Pick healthy options when “stress” eating: Let’s take a second to talk about stress eating (don’t worry, we’ve all done it). In addition to the anti-inflammatory foods we talked about earlier, there are many pro-inflammatory foods as well. These include processed meats, sodas, salty snacks, packaged sweets, refined carbohydrates, etc, which are easy choices when stress eating. If you suffer from an autoimmune disease, these types of food are likely to intensify any symptoms you’re already experiencing.
By learning about your different dietary options, the natural immune benefits certain foods can offer, and mindful eating, you can take control of your diet and optimize your health.
What are your favorite recipes with these immune boosting foods? Comment below!
- “There are more than 100 autoimmune diseases.” Autoimmune American. https://www.aarda.org/diseaselist/ . Accessed 17 August 2018.
- Kakodkar, Samir et al. “The Specific Carbohydrate Diet for Inflammatory Bowel Disease: A Case Series.” Journal of the Academy of Nutrition and Dietetics. Vol 115. 1226-1232. 2015. https://www.sciencedirect.com/science/article/pii/S2212267215005043 . Accessed 17 August 2018.
- Bisht, B et al. “Effects of intensive directed nutrition, progressive exercise program and neuromuscular electrical stimulation on secondary progressive multiple sclerosis.” http://www.abstractsonline.com/Plan/ViewAbstract.aspx?mID=2773&sKey=09785855-9734-496b-b682-d5b790e3eb46&cKey=4f661b9f-223e-44e7-89cd-c464d1222d6d&mKey=%7b8334BE29-8911-4991-8C31-32B32DD5E6C8%7d . Accessed 17 August 2018.
- Campbell-McBride, Natasha. “Gut and Psychology Syndrome: Natural Treatment for Autism, Dyspraxia, A.D.D., Dyslexia, A.D.H.D., Depression, Schizophrenia.” https://fsde6kygm03.storage.googleapis.com/MDk1NDg1MjAyOA==01.pdf . Accessed 17 August 2018.
- “Anti-inflammatory Diet: Road to Good Health?” WebMD. https://www.webmd.com/diet/anti-inflammatory-diet-road-to-good-health#. Accessed 17 August 2018.
- Watson, Kathryn. “Turmeric side effects: Health benefits and risks.” https://www.medicalnewstoday.com/articles/318405.php . Accessed 17 August 2018.
- Aggarwal, Bharat; Harikumar, Kuzhuvelil. “Potential therapeutic effects of curcumin, the anti-inflammatory agent, against neurodegenerative, cardiovascular, pulmonary, metabolic, autoimmune and neoplastic diseases.” The International Journal of Biochemistry & Cell Biology. Vol 41(1). 2009. 40-59. https://www.sciencedirect.com/science/article/pii/S1357272508002550 . Accessed 17 August 2018.
- “Common Ginger, Root Ginger.” Lovethegarden.com. https://www.lovethegarden.com/plant-finder/perennials/common-ginger-root-ginger . Accessed 17 August 2018.
- Prakash, Jamuna; Pilerood, Shirin. “Chemical composition and antioxidant properties of ginger root (Zingiber officinale).” Journal of Medicinal Plant Research. Vol. 4(24). 2010. 2674-2679. https://www.researchgate.net/publication/228476601_Chemical_composition_and_antioxidant_properties_of_ginger_root_Zingiber_officinale . Accessed 17 August 2018.
- “Various green leafy vegetables in row on white background.” 123RF. https://www.123rf.com/photo_53308721_various-green-leafy-vegetables-in-row-on-white-background-top-view-point-.html . Accessed 17 August 2018.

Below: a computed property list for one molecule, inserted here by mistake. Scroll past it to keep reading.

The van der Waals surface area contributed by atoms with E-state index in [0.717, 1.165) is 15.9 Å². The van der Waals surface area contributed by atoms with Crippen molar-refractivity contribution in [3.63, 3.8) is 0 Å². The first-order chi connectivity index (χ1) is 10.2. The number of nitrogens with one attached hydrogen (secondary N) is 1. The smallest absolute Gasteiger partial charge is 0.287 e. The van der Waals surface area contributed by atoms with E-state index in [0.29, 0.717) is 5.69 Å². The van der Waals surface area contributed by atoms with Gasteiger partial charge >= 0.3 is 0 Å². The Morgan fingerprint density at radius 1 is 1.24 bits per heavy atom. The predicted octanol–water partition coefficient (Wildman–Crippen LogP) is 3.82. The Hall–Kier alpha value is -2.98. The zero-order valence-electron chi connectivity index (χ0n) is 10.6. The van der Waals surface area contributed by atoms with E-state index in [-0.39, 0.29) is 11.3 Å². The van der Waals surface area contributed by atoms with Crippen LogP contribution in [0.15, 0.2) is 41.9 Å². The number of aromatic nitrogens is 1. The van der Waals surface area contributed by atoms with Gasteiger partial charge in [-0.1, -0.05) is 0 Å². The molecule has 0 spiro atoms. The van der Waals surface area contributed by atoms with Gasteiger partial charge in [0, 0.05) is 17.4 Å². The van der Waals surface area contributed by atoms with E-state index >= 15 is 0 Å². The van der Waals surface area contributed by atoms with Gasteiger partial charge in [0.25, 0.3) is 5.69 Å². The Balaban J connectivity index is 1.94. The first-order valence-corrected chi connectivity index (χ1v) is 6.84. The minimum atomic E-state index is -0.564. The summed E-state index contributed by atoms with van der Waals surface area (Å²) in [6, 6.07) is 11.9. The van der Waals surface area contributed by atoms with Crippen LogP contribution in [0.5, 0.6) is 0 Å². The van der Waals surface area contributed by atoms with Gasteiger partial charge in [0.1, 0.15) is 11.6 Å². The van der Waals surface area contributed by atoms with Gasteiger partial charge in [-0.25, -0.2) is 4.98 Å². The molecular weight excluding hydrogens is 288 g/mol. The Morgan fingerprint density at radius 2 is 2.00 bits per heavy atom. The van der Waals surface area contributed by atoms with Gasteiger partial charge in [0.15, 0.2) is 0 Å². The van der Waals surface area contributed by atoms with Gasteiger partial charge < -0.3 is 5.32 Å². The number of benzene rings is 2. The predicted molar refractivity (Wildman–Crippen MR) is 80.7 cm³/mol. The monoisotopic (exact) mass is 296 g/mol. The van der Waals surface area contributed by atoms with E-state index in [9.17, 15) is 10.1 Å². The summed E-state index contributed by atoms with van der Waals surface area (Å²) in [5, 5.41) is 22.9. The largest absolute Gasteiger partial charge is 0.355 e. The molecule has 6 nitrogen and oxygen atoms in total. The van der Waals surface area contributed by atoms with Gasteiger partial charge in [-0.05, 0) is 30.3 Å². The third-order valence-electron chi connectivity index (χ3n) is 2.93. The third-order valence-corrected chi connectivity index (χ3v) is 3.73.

- Tufts, H. et al. “Antioxidant and Anti-Inflammatory Activities of Kenyan Leafy Green Vegetables, Wild Fruits, and Medicinal Plants with Potential Relevance for Kwashiorkor.” Evidence-based Complementary and Alternative Medicine. 2015. https://www.ncbi.nlm.nih.gov/pmc/articles/PMC4510108/ . Accessed 17 August 2018.
- “Berry Fruit Salad.” Gimme some Oven. https://www.gimmesomeoven.com/berry-fruit-salad-recipe/ . Accessed 17 August 2018.
- Joseph, SV. et al. “Berries: anti-inflammatory effects in humans.” Journal and Agricultural and Food Chemistry. 2014. https://www.ncbi.nlm.nih.gov/pubmed/24512603 . Accessed 17 August 2018.
- “Flax and Chia Seed Benefits.” Zen Breakfast Blend. https://www.zenbreakfastblend.com/pages/flax-chia-seed-benefits . Accessed 17 August 2018.
- Taga, M. et al. “Chia seeds as a source of natural lipid antioxidants.” Journal of the American Oil Chemists’ Society. Vol 61(5). 928-931. https://link.springer.com/article/10.1007/BF02542169 . Accessed 17 August 2018.
- “Why You Should be Eating More Almonds and Walnuts.” One Green Planet. http://www.onegreenplanet.org/vegan-health/why-you-should-be-eating-more-almonds-and-walnuts/ . Accessed 17 August 2018.
- Yu, Zhi et al. “Associations between nut consumption and inflammatory biomarkers.” The American Journal of Clinical Nutrition. Vol 104(3). 2016. 722-728. https://www.ncbi.nlm.nih.gov/pmc/articles/PMC4997300/ . Accessed 17 August 2018.
- “Is it safe to cook with olive oil?” Chris Kresser. https://chriskresser.com/is-it-safe-to-cook-with-olive-oil/ . Accessed 17 August 2018.
- Santangelo, C. et al. “Anti-inflammatory Activity of Extra Virgin Olive Oil Polyphenols: Which Role in the Prevention and Treatment of Immune-Mediated Inflammatory Diseases?” Endocrine, Metabolic & Immune Disorders Drug Targets. Vol 18(1). 2018. 36-50. https://www.ncbi.nlm.nih.gov/pubmed/29141574. Accessed 17 August 2018.
- “Alaskan King Salmon 20lbs.” Tanner’s Alaskan Seafood. https://www.tannersfish.com/product/alaskan-king-salmon-20lbs/ . Accessed 17 August 2018.
- Ahn, Chang-Bum et al. “Antioxidant and anti-inflammatory peptide fraction from salmon byproduct protein hydrolysates by peptic hydrolysis.” Food Research International. Vol 49(1). 2012. 92-98. https://www.sciencedirect.com/science/article/pii/S0963996912003109 . Accessed 17 August 2018.